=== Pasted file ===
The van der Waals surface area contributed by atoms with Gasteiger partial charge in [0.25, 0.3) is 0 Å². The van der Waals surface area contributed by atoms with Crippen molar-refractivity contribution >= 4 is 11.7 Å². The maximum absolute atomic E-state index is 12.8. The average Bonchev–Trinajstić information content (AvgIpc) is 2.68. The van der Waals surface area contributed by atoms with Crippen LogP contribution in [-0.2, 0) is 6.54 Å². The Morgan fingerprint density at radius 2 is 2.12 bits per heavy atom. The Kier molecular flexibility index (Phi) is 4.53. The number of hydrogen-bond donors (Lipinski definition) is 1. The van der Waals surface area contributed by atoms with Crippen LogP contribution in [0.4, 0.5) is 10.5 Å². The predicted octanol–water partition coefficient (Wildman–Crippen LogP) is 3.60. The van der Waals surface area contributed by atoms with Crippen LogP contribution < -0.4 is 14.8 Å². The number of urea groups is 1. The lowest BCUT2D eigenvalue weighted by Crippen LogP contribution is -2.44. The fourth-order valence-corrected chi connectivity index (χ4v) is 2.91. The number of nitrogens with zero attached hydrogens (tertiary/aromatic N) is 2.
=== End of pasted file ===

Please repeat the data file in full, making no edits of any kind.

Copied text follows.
The van der Waals surface area contributed by atoms with Gasteiger partial charge in [0.25, 0.3) is 0 Å². The van der Waals surface area contributed by atoms with Crippen molar-refractivity contribution >= 4 is 11.7 Å². The maximum absolute atomic E-state index is 12.8. The average Bonchev–Trinajstić information content (AvgIpc) is 2.68. The van der Waals surface area contributed by atoms with Crippen LogP contribution in [-0.2, 0) is 6.54 Å². The Morgan fingerprint density at radius 2 is 2.12 bits per heavy atom. The Kier molecular flexibility index (Phi) is 4.53. The number of hydrogen-bond donors (Lipinski definition) is 1. The van der Waals surface area contributed by atoms with Crippen LogP contribution in [0.4, 0.5) is 10.5 Å². The predicted octanol–water partition coefficient (Wildman–Crippen LogP) is 3.60. The van der Waals surface area contributed by atoms with Crippen LogP contribution < -0.4 is 14.8 Å². The number of urea groups is 1. The lowest BCUT2D eigenvalue weighted by Crippen LogP contribution is -2.44. The fourth-order valence-corrected chi connectivity index (χ4v) is 2.91. The number of nitrogens with zero attached hydrogens (tertiary/aromatic N) is 2.